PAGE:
In March 2010, Minnesota Life approved Dr. Jackson's application and offered to issue him $5, 000, 000.00 in coverage with annual premiums of $513, 260.54. Id. ¶ 35. Minnesota Life also confirmed that it would issue the Policy with an effective date of February, 9, 2010, so that Dr. Jackson's age under the Policy would be 69. Id. On March 23, 2010-before the Policy was issued-Minnesota Life provided Dr. Jackson and the Trust with a document titled "Life Insurance Policy Illustration" (the "Minnesota Life March 2010 Illustration"), which contained numerous illustrations. Id.¶38; Compl.Ex. B. Each illustration in the Minnesota Life March 2010 Illustration showed that an index credit had been applied to the Policy's accumulated value in the Policy's first year. Compl. ¶ 43. The Minnesota Life March 2010 Illustration also projected the Policy's accumulated cash value under various scenarios, ranging from "worst case scenario" to a modest rate of return. Id. ¶¶ 44-47.

         On March 24, 2010, Dr. Jackson and the Trust signed the Minnesota Life March 2010 Illustration and returned it to Minnesota Life. See id ¶ 48; Compl. Ex. B. After receiving the signed Illustration, Minnesota Life issued the Policy for $5, 000, 000 in coverage for Dr. Jackson effective February 9, 2010, at age 69. Compl. ¶ 49. The Policy included the SVEA. Id. Also in March 2010, First Insurance Funding or its agent provided Dr. Jackson with a separate set of illustrations (the "First Insurance Funding March 2010 Illustration"). Id. ¶ 50; Compl. Ex. C.[1]The First Insurance Funding March 2010 Illustration indicated that, based on a 5.6% interest rate on the premium-financing loan and a 9.26% rate of return on the Policy, Dr. Jackson or the Trust would need to post an additional $100, 159 in collateral in the Policy's fourth year. Compl. Ex. C. Based on the listed assumptions, the maximum amount of additional collateral required in any one year would be $ 165, 673. Id. The First Insurance Funding March 2010 Illustration also showed that an index credit had been applied to the Policy's accumulated value in its first year. Id. ¶ 51.

         On or about March 19, 2010, the Trust executed a promissory note (the "Loan" or "Note"), Dr. Jackson executed a personal guaranty, and the Trust executed a document assigning the Policy to First Insurance Funding as collateral to secure the Loan. Id. ¶ 53. The Loan listed defendant Barrington as the "Lender." Id. ¶ 54. First Insurance Funding took all actions as Barrington's agent. Id¶55.

         Dr. Jackson and the Trust believed the August 2009 Illustration, the Minnesota Life March 2010 Illustration, and the First Insurance Funding March 2010 Illustration accurately and completely reflected the contract terms and anticipated performance for the Policy and Loan. Id. ¶ 5 8. Over the Policy's first three years, its underlying investments performed significantly better than the illustrations projected. Id. ¶¶ 73, 75-87. Nonetheless, the Policy's actual accumulated value was significantly less than projected because the illustrations' projections were based on an index credit being applied in the first year, when in reality no index credit was applied in the first year. Id. ¶¶73. 78. Thus, even though the index segment created during the first year earned a return of 8.48%-outperforming the assumed returns in the Minnesota Life March 2010 Illustrations-because an index credit based upon that segment was not applied in year one, the Policy's actual accumulated value fell significantly below that shown in the Minnesota Life March 2010 Illustrations, where an index credit had been applied. Id. ¶¶ 77-78. Because the index segment performed so well, the underlying index segment's performance did not cause the deviation between the Policy's actual accumulated value after the first year and the accumulated value shown in the illustrations. Id. ¶ 80. Rather, the deviation resulted from the allegedly false and misleading nature of the illustrations: specifically, the fact that an index credit had not been applied during the Policy's first year. Id. Because the Policy's actual accumulated value during the first year fell below the value shown in the some of the illustrations, the actual accumulated value during the second and third years also fell below the value shown in the illustrations due to the compounding nature of the index credits. See id ¶¶ 73-87. The Annual Policy Reviews that Minnesota Life issued at the end of each policy year to Dr. Jackson and the Trust reflected the actual index credits and accumulated value during each given year. M. ¶ 74; Compl. Ex. D.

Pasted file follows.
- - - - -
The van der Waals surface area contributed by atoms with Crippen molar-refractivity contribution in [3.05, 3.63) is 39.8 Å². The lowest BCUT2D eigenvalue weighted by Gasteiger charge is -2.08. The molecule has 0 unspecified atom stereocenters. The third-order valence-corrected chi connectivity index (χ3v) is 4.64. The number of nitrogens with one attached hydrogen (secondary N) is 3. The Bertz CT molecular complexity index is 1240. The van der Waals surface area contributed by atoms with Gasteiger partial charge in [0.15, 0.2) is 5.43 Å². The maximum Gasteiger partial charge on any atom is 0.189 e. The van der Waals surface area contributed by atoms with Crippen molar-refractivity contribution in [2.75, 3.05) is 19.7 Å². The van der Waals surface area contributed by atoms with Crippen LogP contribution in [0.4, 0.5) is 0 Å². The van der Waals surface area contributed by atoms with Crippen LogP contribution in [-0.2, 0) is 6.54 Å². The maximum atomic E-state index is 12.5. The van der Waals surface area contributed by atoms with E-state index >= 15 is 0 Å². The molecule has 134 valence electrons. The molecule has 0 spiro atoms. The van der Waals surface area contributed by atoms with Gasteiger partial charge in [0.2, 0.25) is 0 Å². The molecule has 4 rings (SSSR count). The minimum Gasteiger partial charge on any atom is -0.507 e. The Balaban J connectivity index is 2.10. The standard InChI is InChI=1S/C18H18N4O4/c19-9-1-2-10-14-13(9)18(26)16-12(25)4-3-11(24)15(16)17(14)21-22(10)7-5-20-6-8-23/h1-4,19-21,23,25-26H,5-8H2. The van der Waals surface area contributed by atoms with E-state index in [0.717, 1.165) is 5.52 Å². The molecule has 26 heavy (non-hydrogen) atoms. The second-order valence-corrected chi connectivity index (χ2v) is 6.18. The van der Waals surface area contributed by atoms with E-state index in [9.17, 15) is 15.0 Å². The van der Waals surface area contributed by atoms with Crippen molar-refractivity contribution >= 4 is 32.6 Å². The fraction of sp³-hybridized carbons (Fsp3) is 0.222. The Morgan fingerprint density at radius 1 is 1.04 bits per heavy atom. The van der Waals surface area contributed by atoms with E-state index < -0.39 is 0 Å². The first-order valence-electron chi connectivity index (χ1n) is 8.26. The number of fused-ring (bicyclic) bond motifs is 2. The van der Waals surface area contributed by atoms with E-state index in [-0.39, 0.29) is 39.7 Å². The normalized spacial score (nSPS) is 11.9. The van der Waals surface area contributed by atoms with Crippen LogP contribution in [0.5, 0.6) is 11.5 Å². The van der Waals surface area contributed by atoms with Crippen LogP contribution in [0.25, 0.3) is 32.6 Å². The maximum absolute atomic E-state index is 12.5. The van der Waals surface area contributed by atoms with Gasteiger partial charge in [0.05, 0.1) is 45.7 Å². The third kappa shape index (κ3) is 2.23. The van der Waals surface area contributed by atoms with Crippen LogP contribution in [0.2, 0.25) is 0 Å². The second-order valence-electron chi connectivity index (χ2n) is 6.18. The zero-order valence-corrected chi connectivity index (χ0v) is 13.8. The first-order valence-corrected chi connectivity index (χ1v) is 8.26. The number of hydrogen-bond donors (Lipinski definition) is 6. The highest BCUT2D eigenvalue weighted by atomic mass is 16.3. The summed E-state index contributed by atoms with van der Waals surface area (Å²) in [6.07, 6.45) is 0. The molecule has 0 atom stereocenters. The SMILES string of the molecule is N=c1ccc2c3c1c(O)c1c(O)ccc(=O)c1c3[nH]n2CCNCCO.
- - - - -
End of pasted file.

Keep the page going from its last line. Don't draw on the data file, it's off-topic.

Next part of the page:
Plaintiffs allege that the SVEA hid the effect of these deviations between the Policy's projected value per the illustrations and the Policy's actual value. See Compl. ¶¶ 88-96. During the Policy's first three years, the SVEA ensured that the Policy's surrender value equaled the total amount in premium payments made. Id. ¶ 88. The SVEA thus fully secured the Loan during the Policy's first three years, meaning that First Insurance Funding did not require any additional interest payments or collateral above that shown in the illustrations. Id. ¶ 89. This fact allegedly prevented Dr. Jackson or the Trust from becoming aware of the discrepancy between the illustrations and the policy, or the effect of the deviation between the Policy's actual accumulated value and that shown in the illustrations. Id. ¶ 90 After the Policy's third year-when the SVEA lapsed-First Insurance Funding learned of the Policy's accumulated cash value and demanded that Dr. Jackson or the Trust pay the required $115, 381 in interest plus approximately $375, 000 in additional collateral for the Loan. Id. ¶ 91. This amount exceeded the First Insurance Funding March 2010 Illustration's projections that $100, 159 would be due as additional collateral in the Policy's fourth year and that $165, 673 would be the maximum additional collateral required in any one year. See Id. ¶¶ 92, 94; Compl. Ex. C.